Pope Francis, cardinals and senior bishops from around the world gathered for four days in Rome for a conference on clergy sex abuse designed to guide the church on how to best tackle the growing global crisis that has eroded Roman Catholicism’s credibility around the world in a span of three decades.
The pope vowed that there will be change going forward when the summit opened this past Thursday, while victims vented their anger at the Vatican for its inability to discipline priests and bishops who had committed heinous acts against children, teenagers, adult lay men and women, seminarians and even nuns.
Francis capped off the meeting Sunday calling for “an all-out battle against the abuse of minors” and that “no explanations suffice for these abuses involving children.” He promised, once again, that “concrete” changes were ahead.
What next for the church? A few days of speeches and prayer clearly isn’t enough to heal the deep wound that decades of abuse and inaction have caused. Nonetheless, the first-of-its-kind summit was aimed at trying to right some of those past wrongs in what can very well turn out to be a defining moment for Francis’ papacy going forward. The pope himself, it’s worth noting, had tried to lower expectations on the eve of the summit.
To recap the very busy events of the past few days, here’s a look at five questions to emerge from the Vatican’s summit and how the church hopes to handle cases of clergy sex abuse going forward:
What has changed?
This is the big question. While a meeting regarding sex abuse (or any real public addressing of this problem was both unprecedented and long overdue), the event was largely seen as a publicity stunt and to some even a farce. The overarching message was for the pope to convey sincere regret. The photo-ops and video b-roll of Pope Francis looking somber were needed to publicly show repentance for the problem and the years of cover-ups by cardinals and bishops.
“In the face of this scourge of sexual abuse perpetrated by men of the church to the detriment of minors, I thought I would summon you," the pontiff told the nearly 200 Catholic leaders last Thursday to open the summit, “so that all together we may lend an ear and listen to the Holy Spirit … and to the cry of the small ones who are asking for justice.”
In those brief comments, he added that people are “looking at us and expect from us not simple condemnations, but concrete and effective measures to put in place. We need to be concrete.”
How concrete remains the big issue. On the summit’s first day, 21 “points of reflection” were distributed to reporters and posted to the Vatican’s website. In them, the church fell short of zero-tolerance, but did make some headway in trying to eradicate the problem by implementing guidelines and procedures. For example, the pope controversially proposed that dioceses not publish lists of priests accused of abuse before a preliminary investigation and what he called “definitive” condemnation.
Every abuse is an atrocity. In people's justified anger, the Church sees the reflection of the wrath of God. It is our duty to listen attentively to this silent cry. #PBC2019https://t.co/Gx9M9MgzTX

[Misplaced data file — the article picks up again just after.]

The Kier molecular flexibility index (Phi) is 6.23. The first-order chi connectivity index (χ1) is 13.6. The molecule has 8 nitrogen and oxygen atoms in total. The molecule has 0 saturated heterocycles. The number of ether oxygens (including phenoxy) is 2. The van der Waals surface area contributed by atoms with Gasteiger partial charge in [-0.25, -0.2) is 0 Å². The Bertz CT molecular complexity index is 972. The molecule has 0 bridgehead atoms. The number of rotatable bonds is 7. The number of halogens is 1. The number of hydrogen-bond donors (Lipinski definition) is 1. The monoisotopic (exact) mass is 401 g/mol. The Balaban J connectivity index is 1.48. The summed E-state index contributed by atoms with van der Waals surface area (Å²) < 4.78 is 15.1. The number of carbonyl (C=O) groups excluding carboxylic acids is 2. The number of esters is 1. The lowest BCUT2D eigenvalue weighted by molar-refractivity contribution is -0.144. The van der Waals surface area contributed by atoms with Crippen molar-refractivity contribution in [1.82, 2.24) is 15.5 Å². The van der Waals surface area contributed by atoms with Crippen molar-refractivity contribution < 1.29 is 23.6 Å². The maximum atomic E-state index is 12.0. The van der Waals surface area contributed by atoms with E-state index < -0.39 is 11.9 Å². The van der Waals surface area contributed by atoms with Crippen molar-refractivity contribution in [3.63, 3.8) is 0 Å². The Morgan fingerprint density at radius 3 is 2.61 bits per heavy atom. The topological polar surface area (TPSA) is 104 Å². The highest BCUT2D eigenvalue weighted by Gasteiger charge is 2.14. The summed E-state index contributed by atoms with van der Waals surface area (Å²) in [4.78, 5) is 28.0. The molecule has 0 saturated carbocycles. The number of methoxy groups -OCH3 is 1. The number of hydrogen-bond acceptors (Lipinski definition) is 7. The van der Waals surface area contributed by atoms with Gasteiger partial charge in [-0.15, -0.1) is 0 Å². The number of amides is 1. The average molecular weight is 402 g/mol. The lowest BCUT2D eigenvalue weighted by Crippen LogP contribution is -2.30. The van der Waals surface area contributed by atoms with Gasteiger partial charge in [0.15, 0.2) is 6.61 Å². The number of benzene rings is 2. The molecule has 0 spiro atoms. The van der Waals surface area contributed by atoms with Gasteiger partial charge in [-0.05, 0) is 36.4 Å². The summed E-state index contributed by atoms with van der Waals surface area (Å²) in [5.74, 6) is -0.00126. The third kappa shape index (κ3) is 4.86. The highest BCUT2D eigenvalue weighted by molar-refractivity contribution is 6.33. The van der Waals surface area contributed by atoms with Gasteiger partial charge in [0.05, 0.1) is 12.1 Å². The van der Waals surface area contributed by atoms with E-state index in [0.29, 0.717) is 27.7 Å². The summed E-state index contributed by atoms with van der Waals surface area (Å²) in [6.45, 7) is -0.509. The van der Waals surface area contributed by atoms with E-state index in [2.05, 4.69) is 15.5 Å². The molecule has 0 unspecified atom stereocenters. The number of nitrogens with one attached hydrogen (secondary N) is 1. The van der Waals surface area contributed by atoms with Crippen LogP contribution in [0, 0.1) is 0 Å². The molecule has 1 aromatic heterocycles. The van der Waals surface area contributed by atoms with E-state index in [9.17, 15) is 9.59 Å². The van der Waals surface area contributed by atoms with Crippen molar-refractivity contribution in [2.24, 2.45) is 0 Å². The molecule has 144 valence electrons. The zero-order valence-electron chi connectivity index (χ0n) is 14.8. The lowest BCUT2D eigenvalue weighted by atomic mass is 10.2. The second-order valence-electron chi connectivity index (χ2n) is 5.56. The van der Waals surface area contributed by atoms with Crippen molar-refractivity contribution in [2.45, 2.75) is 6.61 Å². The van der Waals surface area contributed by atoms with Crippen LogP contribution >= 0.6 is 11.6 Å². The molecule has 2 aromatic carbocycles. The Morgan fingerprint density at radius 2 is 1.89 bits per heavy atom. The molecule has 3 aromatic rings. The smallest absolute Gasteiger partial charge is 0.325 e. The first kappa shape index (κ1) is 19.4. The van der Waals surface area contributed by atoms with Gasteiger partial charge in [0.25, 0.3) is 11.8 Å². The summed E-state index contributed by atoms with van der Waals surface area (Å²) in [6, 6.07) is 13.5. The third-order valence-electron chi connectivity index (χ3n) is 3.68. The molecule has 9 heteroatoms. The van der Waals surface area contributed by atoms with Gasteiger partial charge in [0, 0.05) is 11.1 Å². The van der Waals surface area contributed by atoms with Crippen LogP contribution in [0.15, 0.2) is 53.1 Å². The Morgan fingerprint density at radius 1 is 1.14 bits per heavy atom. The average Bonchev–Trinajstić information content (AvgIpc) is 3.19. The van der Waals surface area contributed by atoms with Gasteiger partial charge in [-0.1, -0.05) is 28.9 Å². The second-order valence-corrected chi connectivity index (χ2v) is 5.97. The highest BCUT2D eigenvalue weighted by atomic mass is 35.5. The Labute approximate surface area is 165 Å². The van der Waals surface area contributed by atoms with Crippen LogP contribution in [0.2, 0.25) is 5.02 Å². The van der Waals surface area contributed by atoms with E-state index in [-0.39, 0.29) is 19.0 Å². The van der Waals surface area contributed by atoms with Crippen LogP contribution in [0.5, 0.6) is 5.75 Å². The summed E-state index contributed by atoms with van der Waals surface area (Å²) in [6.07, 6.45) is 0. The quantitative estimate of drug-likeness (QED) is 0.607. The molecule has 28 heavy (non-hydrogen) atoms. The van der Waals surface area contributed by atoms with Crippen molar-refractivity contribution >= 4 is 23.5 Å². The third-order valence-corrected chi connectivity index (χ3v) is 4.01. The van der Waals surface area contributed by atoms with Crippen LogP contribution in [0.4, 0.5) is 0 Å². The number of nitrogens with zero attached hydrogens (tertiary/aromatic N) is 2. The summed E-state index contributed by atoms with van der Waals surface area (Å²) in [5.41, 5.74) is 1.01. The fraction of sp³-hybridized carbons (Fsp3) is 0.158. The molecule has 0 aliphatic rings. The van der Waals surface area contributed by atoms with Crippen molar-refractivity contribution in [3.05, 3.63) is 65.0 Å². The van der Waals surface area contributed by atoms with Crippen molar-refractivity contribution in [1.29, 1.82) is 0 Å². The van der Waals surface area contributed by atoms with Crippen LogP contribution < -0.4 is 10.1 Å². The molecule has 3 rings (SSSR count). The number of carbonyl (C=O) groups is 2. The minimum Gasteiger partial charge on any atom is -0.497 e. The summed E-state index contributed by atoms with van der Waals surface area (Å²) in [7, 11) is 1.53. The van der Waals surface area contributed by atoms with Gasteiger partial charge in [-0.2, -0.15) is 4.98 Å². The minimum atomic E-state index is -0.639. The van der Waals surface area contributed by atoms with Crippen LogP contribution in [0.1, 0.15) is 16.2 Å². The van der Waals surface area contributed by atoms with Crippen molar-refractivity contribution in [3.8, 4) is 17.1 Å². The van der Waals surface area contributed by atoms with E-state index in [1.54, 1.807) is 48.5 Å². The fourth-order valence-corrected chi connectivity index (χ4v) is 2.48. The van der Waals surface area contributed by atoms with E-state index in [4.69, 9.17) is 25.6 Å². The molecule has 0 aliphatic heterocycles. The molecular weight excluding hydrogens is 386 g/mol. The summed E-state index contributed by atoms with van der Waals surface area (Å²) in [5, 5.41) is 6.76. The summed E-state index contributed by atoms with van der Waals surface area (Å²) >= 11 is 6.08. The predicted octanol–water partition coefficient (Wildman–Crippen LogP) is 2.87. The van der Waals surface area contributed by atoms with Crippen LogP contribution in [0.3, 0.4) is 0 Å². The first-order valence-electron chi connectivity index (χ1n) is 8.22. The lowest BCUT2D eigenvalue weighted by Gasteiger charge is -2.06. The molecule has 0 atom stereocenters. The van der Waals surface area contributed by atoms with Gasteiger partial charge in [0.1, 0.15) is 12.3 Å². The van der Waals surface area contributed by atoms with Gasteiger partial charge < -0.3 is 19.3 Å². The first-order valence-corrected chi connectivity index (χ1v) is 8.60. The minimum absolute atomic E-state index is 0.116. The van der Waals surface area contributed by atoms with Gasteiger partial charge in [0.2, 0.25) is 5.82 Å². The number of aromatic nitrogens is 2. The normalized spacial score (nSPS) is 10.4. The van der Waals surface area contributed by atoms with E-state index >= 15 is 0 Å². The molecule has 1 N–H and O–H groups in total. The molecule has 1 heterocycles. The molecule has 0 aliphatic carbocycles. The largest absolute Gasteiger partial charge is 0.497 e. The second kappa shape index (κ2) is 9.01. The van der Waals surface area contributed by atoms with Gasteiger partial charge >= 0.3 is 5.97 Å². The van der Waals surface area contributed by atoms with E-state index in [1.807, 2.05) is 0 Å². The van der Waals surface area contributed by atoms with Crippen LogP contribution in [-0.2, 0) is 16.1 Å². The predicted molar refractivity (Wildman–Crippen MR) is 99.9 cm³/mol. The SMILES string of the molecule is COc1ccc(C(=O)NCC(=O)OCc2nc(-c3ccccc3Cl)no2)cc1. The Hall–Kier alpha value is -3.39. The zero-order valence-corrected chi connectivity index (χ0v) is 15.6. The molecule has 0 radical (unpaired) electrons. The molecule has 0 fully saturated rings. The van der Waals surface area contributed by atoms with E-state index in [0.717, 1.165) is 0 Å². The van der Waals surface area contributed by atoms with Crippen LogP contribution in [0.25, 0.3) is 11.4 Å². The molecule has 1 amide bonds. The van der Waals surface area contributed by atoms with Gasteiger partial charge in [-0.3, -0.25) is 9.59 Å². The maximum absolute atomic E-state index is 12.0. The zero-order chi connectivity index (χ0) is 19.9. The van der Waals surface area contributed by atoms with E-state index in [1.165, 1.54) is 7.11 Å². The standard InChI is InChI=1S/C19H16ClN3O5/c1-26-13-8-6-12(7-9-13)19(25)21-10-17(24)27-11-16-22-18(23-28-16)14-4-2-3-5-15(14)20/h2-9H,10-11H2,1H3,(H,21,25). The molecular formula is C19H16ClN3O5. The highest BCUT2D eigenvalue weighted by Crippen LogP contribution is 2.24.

— Pope Francis (@Pontifex) February 24, 2019
The ones that stand out from the list of 21 are No. 7 (Establish specific protocols for handling accusations against bishops); No. 13 (Establish provisions that regulate and facilitate the participation of lay experts in investigations and in the different degrees of judgment of canonical processes concerning sexual and/or power abuse); and No. 16 (Introduce rules concerning seminarians. … Be sure that there are programs of initial and ongoing formation to help them develop their human, spiritual and psychosexual maturity, as well as their interpersonal relationships and their behavior.”)
Can we except more transparency from the church going forward?
This is the Catholic church after all, so such a question needs to be put into the proper context. The church is run more like a monarchy than a democracy, so whatever edicts are implemented — and how they are practically implemented — depends on who’s in charge.
There are many cardinals and bishops who have failed the church in the past. There’s no reason to believe that will change given that the church is made up of people prone to mistakes. What there does need to be is more accountability and transparency.
On Saturday, a top cardinal admitted that the church destroyed files to prevent documentation outlining decades of sexual abuse. In his speech, German Cardinal Reinhard Marx said the church’s administration had left victims’ rights “trampled underfoot” and as a result had “made it impossible” for the worldwide institution to fulfill its mission.
“The stipulated procedures and processes for the prosecution of offenses were deliberately not complied with, but instead cancelled or overridden,” he added.
The bombshell admission — a moment of frankness rarely seen at this level during a Vatican event — further demonstrated the church’s sincerity in trying to make amends. What it also did, however, was open itself up to great scrutiny. When were these documents destroyed? Over what length of time? Ordered by whom? Was it done on Vatican orders? How many dioceses around the world did it include? And on and on.
Marx later clarified at a news conference that he was referring to what had occurred in Germany. Nonetheless, how pervasive was (is?) this practice in other countries? We don’t have the answer to that.
Secrecy remains a very big part of this institution, something highlighted by Nigerian Sister Veronica Openibo, leader of the Society of the Holy Child Jesus, in her talk over the weekend.
Will all victims get the attention they deserve?
Continue reading “Five crucial questions for Catholic Church going forward,” by Clemente Lisi, at Religion Unplugged.